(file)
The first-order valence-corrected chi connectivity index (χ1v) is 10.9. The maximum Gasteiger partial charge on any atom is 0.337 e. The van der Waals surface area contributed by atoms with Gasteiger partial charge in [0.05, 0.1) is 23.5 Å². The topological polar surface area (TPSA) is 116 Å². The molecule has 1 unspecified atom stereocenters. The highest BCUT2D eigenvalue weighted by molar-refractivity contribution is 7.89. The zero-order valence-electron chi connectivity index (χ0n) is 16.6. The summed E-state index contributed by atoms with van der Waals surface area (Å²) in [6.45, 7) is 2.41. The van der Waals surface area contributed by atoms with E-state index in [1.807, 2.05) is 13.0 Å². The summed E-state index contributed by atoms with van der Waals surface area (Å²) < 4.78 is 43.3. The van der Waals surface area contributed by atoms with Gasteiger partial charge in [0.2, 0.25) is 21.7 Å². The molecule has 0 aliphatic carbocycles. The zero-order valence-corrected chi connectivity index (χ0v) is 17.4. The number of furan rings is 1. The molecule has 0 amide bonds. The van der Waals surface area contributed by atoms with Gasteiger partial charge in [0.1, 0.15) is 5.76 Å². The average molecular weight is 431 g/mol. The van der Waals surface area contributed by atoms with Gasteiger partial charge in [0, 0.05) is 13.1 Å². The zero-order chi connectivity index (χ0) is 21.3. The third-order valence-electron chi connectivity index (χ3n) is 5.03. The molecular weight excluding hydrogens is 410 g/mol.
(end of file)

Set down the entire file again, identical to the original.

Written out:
The first-order valence-corrected chi connectivity index (χ1v) is 10.9. The maximum Gasteiger partial charge on any atom is 0.337 e. The van der Waals surface area contributed by atoms with Gasteiger partial charge in [0.05, 0.1) is 23.5 Å². The topological polar surface area (TPSA) is 116 Å². The molecule has 1 unspecified atom stereocenters. The highest BCUT2D eigenvalue weighted by molar-refractivity contribution is 7.89. The zero-order valence-electron chi connectivity index (χ0n) is 16.6. The summed E-state index contributed by atoms with van der Waals surface area (Å²) in [6.45, 7) is 2.41. The van der Waals surface area contributed by atoms with E-state index in [1.807, 2.05) is 13.0 Å². The summed E-state index contributed by atoms with van der Waals surface area (Å²) < 4.78 is 43.3. The van der Waals surface area contributed by atoms with Gasteiger partial charge in [0.2, 0.25) is 21.7 Å². The molecule has 0 aliphatic carbocycles. The zero-order valence-corrected chi connectivity index (χ0v) is 17.4. The number of furan rings is 1. The molecule has 0 amide bonds. The van der Waals surface area contributed by atoms with Gasteiger partial charge in [0.1, 0.15) is 5.76 Å². The average molecular weight is 431 g/mol. The van der Waals surface area contributed by atoms with Gasteiger partial charge in [0, 0.05) is 13.1 Å². The zero-order chi connectivity index (χ0) is 21.3. The third-order valence-electron chi connectivity index (χ3n) is 5.03. The molecular weight excluding hydrogens is 410 g/mol.